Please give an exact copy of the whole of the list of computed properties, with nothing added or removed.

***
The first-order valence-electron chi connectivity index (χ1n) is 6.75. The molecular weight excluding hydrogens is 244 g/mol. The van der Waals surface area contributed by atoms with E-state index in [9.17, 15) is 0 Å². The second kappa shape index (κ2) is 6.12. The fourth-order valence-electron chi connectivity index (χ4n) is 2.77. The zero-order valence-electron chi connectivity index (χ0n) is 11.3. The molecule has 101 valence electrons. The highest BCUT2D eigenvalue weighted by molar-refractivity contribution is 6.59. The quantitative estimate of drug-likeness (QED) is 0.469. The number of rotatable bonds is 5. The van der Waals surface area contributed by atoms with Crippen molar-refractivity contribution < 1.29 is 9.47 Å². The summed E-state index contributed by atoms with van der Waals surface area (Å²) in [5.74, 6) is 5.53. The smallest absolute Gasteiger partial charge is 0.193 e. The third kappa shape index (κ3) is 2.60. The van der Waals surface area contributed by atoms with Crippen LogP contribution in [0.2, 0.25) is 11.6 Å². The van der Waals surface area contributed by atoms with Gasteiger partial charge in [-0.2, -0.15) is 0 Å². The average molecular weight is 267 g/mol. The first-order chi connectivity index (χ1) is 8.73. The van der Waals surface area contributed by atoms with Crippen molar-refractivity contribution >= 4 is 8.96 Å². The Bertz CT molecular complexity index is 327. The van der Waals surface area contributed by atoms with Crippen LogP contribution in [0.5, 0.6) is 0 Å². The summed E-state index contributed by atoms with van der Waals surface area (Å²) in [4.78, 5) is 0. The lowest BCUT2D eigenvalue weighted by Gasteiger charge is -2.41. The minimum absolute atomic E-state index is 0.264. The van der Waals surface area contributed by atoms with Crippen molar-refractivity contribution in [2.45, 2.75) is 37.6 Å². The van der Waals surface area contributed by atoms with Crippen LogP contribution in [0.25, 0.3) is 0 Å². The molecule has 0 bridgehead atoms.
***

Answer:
The first-order valence-electron chi connectivity index (χ1n) is 6.75. The molecular weight excluding hydrogens is 244 g/mol. The van der Waals surface area contributed by atoms with E-state index in [9.17, 15) is 0 Å². The second kappa shape index (κ2) is 6.12. The fourth-order valence-electron chi connectivity index (χ4n) is 2.77. The zero-order valence-electron chi connectivity index (χ0n) is 11.3. The molecule has 101 valence electrons. The highest BCUT2D eigenvalue weighted by molar-refractivity contribution is 6.59. The quantitative estimate of drug-likeness (QED) is 0.469. The number of rotatable bonds is 5. The van der Waals surface area contributed by atoms with Crippen molar-refractivity contribution < 1.29 is 9.47 Å². The summed E-state index contributed by atoms with van der Waals surface area (Å²) in [5.74, 6) is 5.53. The smallest absolute Gasteiger partial charge is 0.193 e. The third kappa shape index (κ3) is 2.60. The van der Waals surface area contributed by atoms with Crippen LogP contribution in [0.2, 0.25) is 11.6 Å². The van der Waals surface area contributed by atoms with Gasteiger partial charge in [-0.2, -0.15) is 0 Å². The average molecular weight is 267 g/mol. The first-order chi connectivity index (χ1) is 8.73. The van der Waals surface area contributed by atoms with Crippen molar-refractivity contribution >= 4 is 8.96 Å². The Bertz CT molecular complexity index is 327. The van der Waals surface area contributed by atoms with Crippen LogP contribution in [0.5, 0.6) is 0 Å². The summed E-state index contributed by atoms with van der Waals surface area (Å²) in [4.78, 5) is 0. The lowest BCUT2D eigenvalue weighted by Gasteiger charge is -2.41. The minimum absolute atomic E-state index is 0.264. The van der Waals surface area contributed by atoms with Crippen molar-refractivity contribution in [2.45, 2.75) is 37.6 Å². The van der Waals surface area contributed by atoms with Crippen LogP contribution in [0.25, 0.3) is 0 Å². The molecule has 0 bridgehead atoms.